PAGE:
On a warm September evening in Columbus, Ohio, panicked witnesses called police to report that a group of boys had robbed a man at gunpoint and fled into a maze of alleys and fences on the city’s east side.
In the fading light, Officer Bryan Mason cornered two of the boys in an alley, where, according to police, 13-year-old Tyre King pulled a gun from his waistband. Mason fired three rounds, striking the teen in the head, chest and torso.
The black gun police recovered at the scene looked like their own department-issued, polymer-framed Smith & Wesson Military and Police semiautomatic pistol. It even had a laser sight. But police would soon learn that King’s weapon was a BB gun — a facsimile of the gun Mason used to shoot and kill the teen.
At a news conference the next day, Columbus Police Chief Kim Jacobs waved a stock photograph of the BB gun. “Our officers carry a gun that looks practically identical to this weapon,” she said. “. . . It looks like a firearm that could kill you.”
Police across the country say that they are increasingly facing off against people with ultra-real-looking pellet guns, toy weapons and non-functioning replicas.
Such encounters have led police to shoot and kill at least 86 people over the past two years, according to a Washington Post database of fatal police shootings nationwide. So far this year, police have fatally shot 43 people wielding the guns. In 2015, police also killed 43.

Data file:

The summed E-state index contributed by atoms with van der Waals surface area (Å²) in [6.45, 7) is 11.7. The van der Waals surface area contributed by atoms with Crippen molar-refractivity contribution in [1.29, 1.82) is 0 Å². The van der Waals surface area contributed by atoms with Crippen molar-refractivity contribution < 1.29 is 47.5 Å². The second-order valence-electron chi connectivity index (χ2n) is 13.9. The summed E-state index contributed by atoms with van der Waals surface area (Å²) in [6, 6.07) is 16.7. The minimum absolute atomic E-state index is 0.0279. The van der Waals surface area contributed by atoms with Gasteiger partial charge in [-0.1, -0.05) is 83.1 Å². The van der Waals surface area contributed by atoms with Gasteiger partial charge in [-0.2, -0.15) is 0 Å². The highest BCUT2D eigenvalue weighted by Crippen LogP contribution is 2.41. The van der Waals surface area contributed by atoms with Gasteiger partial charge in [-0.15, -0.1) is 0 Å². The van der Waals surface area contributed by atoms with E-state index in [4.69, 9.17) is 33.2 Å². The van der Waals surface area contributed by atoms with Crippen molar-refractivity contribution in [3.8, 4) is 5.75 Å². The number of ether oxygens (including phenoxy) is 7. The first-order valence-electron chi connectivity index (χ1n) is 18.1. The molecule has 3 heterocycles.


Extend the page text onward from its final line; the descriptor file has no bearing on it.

The Post analysis is the first accounting of fatal police shootings involving people armed with air guns, toys or replicas, a phenomenon last studied in depth more than 25 years ago, when Congress first sought to address the problem of police shootings involving toy guns. The 86 shooting deaths are among the nearly 2,000 people shot and killed by police since 2015, which The Post is tracking, something no government agency does.
Police recovered a wide variety of the weapons in the fatal shootings, but almost all had one thing in common: They were highly realistic copies of firearms. Of those, 53 were pneumatic BB or pellet guns that fire small-caliber metal balls or pellets. An additional 16 were Airsoft guns, which use compressed air cartridges to fire plastic BBs. Thirteen were replicas, two were toys, one was a starter pistol and one was a lighter.
Experts who study the domestic market for pellet and Airsoft guns said consumer demand for replica firearms has grown.